Navigating Different Relationships As an Adult

navigating relationships as an adult

When you’re a kid, there’s normally not as much to worry about. These are the simple days of going to school, playing with friends, and doing it all over again the next day.

While not every kid has such a carefree childhood, these years are normally marked by less stress when compared with the adult years.

One aspect of life that changes a lot as kids transition into adults is the relationships one has with other people.

Gone are the days when you live right down the street from your best friends and get to see them every day at school or soccer practice.

Gone are the days of seeing your significant other every day after school and getting to hang out with coworkers at your hourly job. Nothing can quite prepare you for the life lessons you’ll learn as you grow older, but you can try to prepare yourself.

Becoming an adult will change a lot of things about life and will often make them harder as a result. Still, relationships will always be necessary for one’s well-being and are worth pursuing.

The trick is figuring out how to navigate these relationships as an adult and stay sane while doing so. Sometimes you’ll need a little extra help as you transition into adulthood; after all, a lot is different when you’re not a kid anymore.

Platforms like BetterHelp match you with a qualified counselor who can walk you through any issues you may be having in life.

Building community as an adult and learning how to juggle all your different relationships won’t be easy, but it will always be worth it.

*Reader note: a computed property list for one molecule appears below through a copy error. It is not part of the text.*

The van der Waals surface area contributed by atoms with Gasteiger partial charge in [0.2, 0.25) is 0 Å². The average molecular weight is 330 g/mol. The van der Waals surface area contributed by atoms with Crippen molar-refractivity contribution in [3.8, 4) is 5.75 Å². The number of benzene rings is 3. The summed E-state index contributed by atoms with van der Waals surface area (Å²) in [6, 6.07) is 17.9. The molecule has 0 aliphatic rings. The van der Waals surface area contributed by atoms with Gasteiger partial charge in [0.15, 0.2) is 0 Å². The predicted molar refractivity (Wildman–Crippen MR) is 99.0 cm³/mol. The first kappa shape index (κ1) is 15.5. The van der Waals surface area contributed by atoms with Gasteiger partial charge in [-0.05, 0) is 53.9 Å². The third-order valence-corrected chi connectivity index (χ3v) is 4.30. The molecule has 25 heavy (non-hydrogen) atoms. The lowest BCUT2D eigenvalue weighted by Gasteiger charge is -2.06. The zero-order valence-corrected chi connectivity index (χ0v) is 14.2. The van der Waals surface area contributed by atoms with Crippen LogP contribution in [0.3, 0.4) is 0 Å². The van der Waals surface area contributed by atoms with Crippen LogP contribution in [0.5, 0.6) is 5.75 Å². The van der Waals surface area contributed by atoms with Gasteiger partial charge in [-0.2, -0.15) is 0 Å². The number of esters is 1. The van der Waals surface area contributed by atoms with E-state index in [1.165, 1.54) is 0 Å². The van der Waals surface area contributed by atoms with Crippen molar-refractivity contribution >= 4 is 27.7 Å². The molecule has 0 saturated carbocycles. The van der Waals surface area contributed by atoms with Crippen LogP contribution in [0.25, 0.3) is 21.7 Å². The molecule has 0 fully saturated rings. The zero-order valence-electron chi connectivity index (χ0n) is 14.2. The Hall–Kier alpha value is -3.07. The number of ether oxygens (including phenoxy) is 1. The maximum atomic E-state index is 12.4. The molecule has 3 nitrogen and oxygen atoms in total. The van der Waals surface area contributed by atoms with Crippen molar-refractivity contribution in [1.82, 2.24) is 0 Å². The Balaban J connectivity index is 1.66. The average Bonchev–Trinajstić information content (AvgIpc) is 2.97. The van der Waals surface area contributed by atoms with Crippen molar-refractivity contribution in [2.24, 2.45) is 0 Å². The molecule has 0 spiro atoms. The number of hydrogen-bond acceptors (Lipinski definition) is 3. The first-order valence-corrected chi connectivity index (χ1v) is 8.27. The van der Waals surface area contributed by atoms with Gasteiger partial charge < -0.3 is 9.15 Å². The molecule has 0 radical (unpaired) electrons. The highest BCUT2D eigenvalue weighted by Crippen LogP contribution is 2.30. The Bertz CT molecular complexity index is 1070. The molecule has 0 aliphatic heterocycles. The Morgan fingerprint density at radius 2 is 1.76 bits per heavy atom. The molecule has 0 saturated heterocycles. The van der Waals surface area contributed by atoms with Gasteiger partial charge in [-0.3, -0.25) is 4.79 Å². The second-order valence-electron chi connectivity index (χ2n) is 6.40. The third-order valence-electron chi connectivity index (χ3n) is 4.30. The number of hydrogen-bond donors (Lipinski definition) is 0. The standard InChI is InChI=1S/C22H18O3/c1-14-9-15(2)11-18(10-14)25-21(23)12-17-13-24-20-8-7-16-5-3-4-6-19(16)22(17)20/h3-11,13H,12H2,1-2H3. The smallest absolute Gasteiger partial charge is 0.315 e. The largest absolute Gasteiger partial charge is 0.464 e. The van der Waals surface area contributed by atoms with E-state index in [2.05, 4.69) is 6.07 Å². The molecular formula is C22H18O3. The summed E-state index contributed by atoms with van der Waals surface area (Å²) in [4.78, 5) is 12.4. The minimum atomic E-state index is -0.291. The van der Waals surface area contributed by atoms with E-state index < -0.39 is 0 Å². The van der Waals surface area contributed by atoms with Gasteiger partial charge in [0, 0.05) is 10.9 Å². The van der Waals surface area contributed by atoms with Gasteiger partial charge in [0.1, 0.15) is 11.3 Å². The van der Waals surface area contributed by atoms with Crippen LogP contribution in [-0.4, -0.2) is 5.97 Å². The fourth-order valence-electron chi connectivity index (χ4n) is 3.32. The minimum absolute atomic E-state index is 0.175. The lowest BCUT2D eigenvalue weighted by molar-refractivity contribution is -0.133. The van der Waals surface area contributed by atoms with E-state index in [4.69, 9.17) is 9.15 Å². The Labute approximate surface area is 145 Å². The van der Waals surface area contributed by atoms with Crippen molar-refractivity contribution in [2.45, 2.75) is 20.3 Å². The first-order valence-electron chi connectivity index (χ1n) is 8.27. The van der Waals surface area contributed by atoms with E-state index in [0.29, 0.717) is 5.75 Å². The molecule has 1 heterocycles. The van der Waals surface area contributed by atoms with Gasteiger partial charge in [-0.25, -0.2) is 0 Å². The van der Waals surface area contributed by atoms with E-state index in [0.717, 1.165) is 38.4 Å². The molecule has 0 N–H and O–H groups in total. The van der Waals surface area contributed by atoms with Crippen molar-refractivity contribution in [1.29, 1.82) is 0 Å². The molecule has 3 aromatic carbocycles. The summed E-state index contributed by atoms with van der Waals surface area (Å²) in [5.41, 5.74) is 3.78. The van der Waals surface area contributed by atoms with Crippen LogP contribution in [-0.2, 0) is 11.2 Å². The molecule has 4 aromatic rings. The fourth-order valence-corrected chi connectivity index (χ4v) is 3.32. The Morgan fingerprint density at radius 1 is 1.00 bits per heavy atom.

Ask any adult and they’ll tell you friendships can be tricky. As a kid, and even in college, all of your friends lived close by, and you got to see them regularly.

This isn’t always the case as an adult. Many times, your friends will be spread out all across the country or even the world.

Luckily, today’s technology makes it possible to keep up with long-distance friends, whether it’s over FaceTime, text, a phone call, or a Skype session.

Adult friendships tend to be harder than childhood friendships because of busy schedules, changing priorities, and romantic relationships.

Busy schedules give each person a limited number of hours to socialize each day, meaning you have to pick and choose what’s most important.

Your priorities switch from caring solely about social outings to prioritizing things like sleep, going on dates, and catching up on work assignments.

Once you find someone you want to spend the rest of your life with, and especially if you bring kids into the picture, priorities shift to focusing on the family.

Don’t let all of these factors push you away from pursuing new friends and pouring into old friends, though. Friendships are vital and everyone needs them.

You’ll just have to adjust your expectations, have clearer boundaries, and recognize that these friendships will probably feel differently than what you’re used to. It doesn’t make them any less important, just different.

Parent-Child Relationships

Familial relationships can change quickly when someone becomes an adult. The newfound freedom of being able to make your own decisions can cause some to withdraw from their family, while others find that becoming an adult only makes them closer with their loved ones.

Transitioning to adulthood will give many the chance to finally put up the boundaries they couldn’t put up before. Parent-child relationships are perhaps the most complicated among all other familial ties, for many reasons.